This poignant ad from NSW Teachers Federation is about a teacher’s first day.
There’s one week to go until the school year begins in NSW. Students will move into new grades and classes. Kindergarten students will begin their school journey. Hundreds of new teachers will start teaching their own classes for the first time.
It’s an exciting but overwhelming time.
There is so much to learn, to be responsible for and to do.
This is the first in a series of posts that I hope will help teachers who are getting started on their careers. It won’t be just my advice: I have some awesome guest bloggers lined up, each of whom bring a unique perspective.
To keep up with the series, you might like to subscribe using the link on the sidebar.
The most important piece of advice I want to give you right from the start is this:
You are not alone
Teaching is rewarding and meaningful work. It is fun, creative and challenging. But it is also incredibly difficult at times.
When you start, you have to get your head around the curriculum requirements for your students and how to cater for their individual learning needs. You’ll need to write a program, develop units of work and find resources to make these programs happen.
You have to learn to manage your class and deal with the different behaviour, emotional and social issues that go along with it. There are routines to figure out, and organisational issues, like where to house all those resources and how to deal with the deluge of paperwork that will inundate you from day one.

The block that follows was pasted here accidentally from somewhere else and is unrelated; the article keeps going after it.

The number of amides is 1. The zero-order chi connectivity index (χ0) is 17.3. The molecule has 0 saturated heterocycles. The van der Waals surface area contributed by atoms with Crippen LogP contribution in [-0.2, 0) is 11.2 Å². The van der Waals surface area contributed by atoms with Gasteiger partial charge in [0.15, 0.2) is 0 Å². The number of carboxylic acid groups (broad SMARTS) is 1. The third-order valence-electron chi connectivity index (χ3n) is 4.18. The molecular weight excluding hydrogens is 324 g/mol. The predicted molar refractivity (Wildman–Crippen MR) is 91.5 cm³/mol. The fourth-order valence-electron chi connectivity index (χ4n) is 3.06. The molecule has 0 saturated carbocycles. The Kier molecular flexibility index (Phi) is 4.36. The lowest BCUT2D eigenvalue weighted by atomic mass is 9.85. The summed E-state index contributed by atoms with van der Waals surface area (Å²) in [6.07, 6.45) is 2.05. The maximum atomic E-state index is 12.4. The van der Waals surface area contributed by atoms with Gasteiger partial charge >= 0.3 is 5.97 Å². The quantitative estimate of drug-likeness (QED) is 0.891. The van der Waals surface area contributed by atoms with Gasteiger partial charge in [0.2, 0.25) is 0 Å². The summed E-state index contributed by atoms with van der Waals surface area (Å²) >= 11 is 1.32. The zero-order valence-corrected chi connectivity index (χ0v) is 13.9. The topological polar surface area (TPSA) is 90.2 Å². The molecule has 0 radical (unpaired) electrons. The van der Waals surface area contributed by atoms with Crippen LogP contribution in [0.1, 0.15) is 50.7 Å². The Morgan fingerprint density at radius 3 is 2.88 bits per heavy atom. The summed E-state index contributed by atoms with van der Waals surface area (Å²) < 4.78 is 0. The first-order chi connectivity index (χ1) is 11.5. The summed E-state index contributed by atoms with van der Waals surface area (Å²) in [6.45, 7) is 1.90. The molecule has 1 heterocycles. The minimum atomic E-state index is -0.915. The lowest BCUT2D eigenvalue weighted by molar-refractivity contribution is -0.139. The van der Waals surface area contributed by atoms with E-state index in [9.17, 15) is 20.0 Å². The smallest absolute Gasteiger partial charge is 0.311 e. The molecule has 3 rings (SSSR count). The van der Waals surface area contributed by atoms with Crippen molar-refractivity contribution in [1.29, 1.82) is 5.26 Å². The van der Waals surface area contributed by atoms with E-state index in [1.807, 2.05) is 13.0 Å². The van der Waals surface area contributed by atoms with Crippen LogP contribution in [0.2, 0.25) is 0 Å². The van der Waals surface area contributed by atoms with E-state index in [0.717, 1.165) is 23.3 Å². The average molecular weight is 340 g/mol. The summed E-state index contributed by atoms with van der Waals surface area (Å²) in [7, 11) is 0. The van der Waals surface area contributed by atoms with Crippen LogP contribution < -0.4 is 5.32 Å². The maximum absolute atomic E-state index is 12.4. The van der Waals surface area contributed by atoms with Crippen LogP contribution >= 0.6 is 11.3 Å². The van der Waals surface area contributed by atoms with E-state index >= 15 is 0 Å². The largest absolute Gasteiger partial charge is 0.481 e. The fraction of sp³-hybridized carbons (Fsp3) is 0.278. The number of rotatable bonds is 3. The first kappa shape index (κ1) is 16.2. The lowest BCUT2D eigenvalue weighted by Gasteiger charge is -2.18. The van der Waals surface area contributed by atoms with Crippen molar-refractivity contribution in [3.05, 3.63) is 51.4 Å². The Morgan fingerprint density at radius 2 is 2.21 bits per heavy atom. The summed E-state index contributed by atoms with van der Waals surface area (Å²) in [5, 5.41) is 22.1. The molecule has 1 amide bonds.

You will have to learn how to build positive relationships not only with your students, but with their parents and your colleagues. There will some difficult people and conversations.
But you don’t have to face or figure out any of this by yourself. Your colleagues are either going through the same thing with you, or have been there before. Don’t be afraid to talk with them about what you are going through.
It is a stressful role at times, and it’s our colleagues who get us through. No one expects you to know everything and be able to do everything on the first day. In fact, no one expects that after twenty years. We are continually learning and developing as teachers no matter what stage of our career we are in.
So take up opportunities to build a support network with your colleagues.
If you work in a small school, or are finding it difficult to build a support network within your own school, you still don’t have to be isolated.
Networks for New Teachers
There are several supportive networks you can be a part of.
Join Twitter and start following other teachers – you’ll find a very engaged, friendly and supportive community there who will happily offer help, share ideas and discuss issues.
If you are working for NSW DEC you can also join the Yammer network – sign up using your DEC email address but replace the letters DET with TAFE. Yammer is a private social network. Just post a question and you will usually find several people willing to answer. People are also very generous in sharing programs and resources.
Join your union. Unions work hard to support their members, so find out what services your one offers new teachers. If you are a NSW Public School Teacher, you can join the NSW Teachers Federation. Here is a link to some of their resources for new teachers.